Sunfish, or Mola Mola, are sometimes encountered by divers in California. They develop their bullet-like shape because they are born with a back fin that never grows, instead, it folds into itself. They’re also unique in that they are the heaviest bony fish in the world – the largest specimens can reach 14ft vertically and 10ft horizontally, weighing nearly 5,000lb. They are found in temperate and tropical oceans around the world and are often mistaken for sharks when their huge dorsal fins emerge above the water. Notably, first ocean sunfish to be held in an aquarium in the United States is claimed to have arrived at the Monterey Bay Aquarium in August 1986.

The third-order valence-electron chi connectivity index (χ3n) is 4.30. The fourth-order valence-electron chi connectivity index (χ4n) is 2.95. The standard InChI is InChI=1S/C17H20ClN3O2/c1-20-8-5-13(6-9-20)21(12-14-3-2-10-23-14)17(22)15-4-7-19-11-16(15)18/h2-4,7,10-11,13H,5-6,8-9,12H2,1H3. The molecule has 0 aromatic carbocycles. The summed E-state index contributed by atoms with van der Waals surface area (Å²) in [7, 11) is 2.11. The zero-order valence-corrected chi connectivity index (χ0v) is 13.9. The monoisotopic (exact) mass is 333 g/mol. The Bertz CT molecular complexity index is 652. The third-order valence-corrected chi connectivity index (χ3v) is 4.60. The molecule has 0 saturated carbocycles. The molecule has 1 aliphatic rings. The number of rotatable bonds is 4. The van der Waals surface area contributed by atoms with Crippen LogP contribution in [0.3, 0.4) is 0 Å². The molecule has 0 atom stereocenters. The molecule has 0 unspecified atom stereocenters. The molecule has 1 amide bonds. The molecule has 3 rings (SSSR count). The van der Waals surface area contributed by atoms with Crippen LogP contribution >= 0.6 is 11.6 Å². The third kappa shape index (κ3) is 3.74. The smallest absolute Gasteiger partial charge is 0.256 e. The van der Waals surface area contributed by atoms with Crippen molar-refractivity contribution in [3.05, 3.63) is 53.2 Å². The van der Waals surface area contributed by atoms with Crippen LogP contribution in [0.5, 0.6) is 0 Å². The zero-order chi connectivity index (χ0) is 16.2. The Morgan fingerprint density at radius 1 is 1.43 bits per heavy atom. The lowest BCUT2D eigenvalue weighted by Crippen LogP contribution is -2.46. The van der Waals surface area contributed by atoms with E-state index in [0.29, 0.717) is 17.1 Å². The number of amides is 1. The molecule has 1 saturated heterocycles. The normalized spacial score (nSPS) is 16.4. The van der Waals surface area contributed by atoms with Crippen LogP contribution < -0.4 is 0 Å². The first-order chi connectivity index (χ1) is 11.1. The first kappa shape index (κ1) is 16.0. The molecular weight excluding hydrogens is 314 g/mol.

In a video published by the Mail Online, some incredible footage was shared of divers swimming with a giant, 3,000-pound Sunfish. Here’s a look:
Sunfish live on a diet consisting mainly of jellyfish, but because this diet is nutritionally poor, they consume large amounts to develop and maintain their great bulk. Females of the species can produce more eggs than any other known vertebrate, up to 300,000,000 at a time. Sunfish fry resemble miniature pufferfish, with large pectoral fins, a tail fin, and body spines uncharacteristic of adult sunfish.